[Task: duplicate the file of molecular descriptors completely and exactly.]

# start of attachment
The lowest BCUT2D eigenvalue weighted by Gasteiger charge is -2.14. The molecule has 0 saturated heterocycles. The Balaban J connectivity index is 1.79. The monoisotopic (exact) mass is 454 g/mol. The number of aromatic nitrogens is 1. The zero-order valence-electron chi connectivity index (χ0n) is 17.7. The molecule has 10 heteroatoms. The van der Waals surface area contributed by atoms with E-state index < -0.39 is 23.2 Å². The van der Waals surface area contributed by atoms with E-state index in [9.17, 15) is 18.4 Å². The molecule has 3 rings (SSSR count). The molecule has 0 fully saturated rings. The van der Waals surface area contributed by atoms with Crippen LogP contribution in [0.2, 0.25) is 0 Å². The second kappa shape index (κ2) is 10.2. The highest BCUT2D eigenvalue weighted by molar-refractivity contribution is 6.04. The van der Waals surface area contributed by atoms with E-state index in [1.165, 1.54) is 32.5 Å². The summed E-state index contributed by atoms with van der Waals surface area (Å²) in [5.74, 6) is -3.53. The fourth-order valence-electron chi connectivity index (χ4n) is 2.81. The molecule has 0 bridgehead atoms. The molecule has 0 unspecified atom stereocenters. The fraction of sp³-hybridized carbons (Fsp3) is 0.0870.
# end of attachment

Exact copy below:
The lowest BCUT2D eigenvalue weighted by Gasteiger charge is -2.14. The molecule has 0 saturated heterocycles. The Balaban J connectivity index is 1.79. The monoisotopic (exact) mass is 454 g/mol. The number of aromatic nitrogens is 1. The zero-order valence-electron chi connectivity index (χ0n) is 17.7. The molecule has 10 heteroatoms. The van der Waals surface area contributed by atoms with E-state index < -0.39 is 23.2 Å². The van der Waals surface area contributed by atoms with E-state index in [9.17, 15) is 18.4 Å². The molecule has 3 rings (SSSR count). The molecule has 0 fully saturated rings. The van der Waals surface area contributed by atoms with Crippen LogP contribution in [0.2, 0.25) is 0 Å². The second kappa shape index (κ2) is 10.2. The highest BCUT2D eigenvalue weighted by molar-refractivity contribution is 6.04. The van der Waals surface area contributed by atoms with E-state index in [1.165, 1.54) is 32.5 Å². The summed E-state index contributed by atoms with van der Waals surface area (Å²) in [5.74, 6) is -3.53. The fourth-order valence-electron chi connectivity index (χ4n) is 2.81. The molecule has 0 bridgehead atoms. The molecule has 0 unspecified atom stereocenters. The fraction of sp³-hybridized carbons (Fsp3) is 0.0870.